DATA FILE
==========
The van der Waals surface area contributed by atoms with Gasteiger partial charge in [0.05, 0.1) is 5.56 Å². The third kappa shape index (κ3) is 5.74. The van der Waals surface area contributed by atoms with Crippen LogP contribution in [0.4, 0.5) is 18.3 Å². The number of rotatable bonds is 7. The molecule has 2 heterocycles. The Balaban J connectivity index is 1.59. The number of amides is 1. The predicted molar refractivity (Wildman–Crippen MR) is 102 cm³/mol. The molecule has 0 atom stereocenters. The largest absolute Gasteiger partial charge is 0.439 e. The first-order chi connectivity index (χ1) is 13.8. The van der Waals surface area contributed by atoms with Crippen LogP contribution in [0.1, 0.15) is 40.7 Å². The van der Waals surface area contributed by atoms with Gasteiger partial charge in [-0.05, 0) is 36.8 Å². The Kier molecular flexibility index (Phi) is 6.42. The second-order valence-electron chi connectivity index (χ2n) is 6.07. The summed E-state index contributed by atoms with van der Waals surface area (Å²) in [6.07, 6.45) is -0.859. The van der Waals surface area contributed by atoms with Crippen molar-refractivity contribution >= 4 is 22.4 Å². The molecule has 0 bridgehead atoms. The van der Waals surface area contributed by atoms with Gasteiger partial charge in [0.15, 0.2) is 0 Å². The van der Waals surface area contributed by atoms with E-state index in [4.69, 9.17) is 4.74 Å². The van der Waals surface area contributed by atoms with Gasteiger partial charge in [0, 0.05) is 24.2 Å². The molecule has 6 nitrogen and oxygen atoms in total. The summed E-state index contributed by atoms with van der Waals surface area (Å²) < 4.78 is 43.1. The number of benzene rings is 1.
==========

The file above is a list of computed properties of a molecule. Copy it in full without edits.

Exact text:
The van der Waals surface area contributed by atoms with Gasteiger partial charge in [0.05, 0.1) is 5.56 Å². The third kappa shape index (κ3) is 5.74. The van der Waals surface area contributed by atoms with Crippen LogP contribution in [0.4, 0.5) is 18.3 Å². The number of rotatable bonds is 7. The molecule has 2 heterocycles. The Balaban J connectivity index is 1.59. The number of amides is 1. The predicted molar refractivity (Wildman–Crippen MR) is 102 cm³/mol. The molecule has 0 atom stereocenters. The largest absolute Gasteiger partial charge is 0.439 e. The first-order chi connectivity index (χ1) is 13.8. The van der Waals surface area contributed by atoms with Crippen LogP contribution in [0.1, 0.15) is 40.7 Å². The van der Waals surface area contributed by atoms with Gasteiger partial charge in [-0.05, 0) is 36.8 Å². The Kier molecular flexibility index (Phi) is 6.42. The second-order valence-electron chi connectivity index (χ2n) is 6.07. The summed E-state index contributed by atoms with van der Waals surface area (Å²) in [6.07, 6.45) is -0.859. The van der Waals surface area contributed by atoms with Crippen molar-refractivity contribution >= 4 is 22.4 Å². The molecule has 0 bridgehead atoms. The van der Waals surface area contributed by atoms with Gasteiger partial charge in [0.15, 0.2) is 0 Å². The van der Waals surface area contributed by atoms with E-state index in [4.69, 9.17) is 4.74 Å². The van der Waals surface area contributed by atoms with Gasteiger partial charge in [0, 0.05) is 24.2 Å². The molecule has 6 nitrogen and oxygen atoms in total. The summed E-state index contributed by atoms with van der Waals surface area (Å²) < 4.78 is 43.1. The number of benzene rings is 1.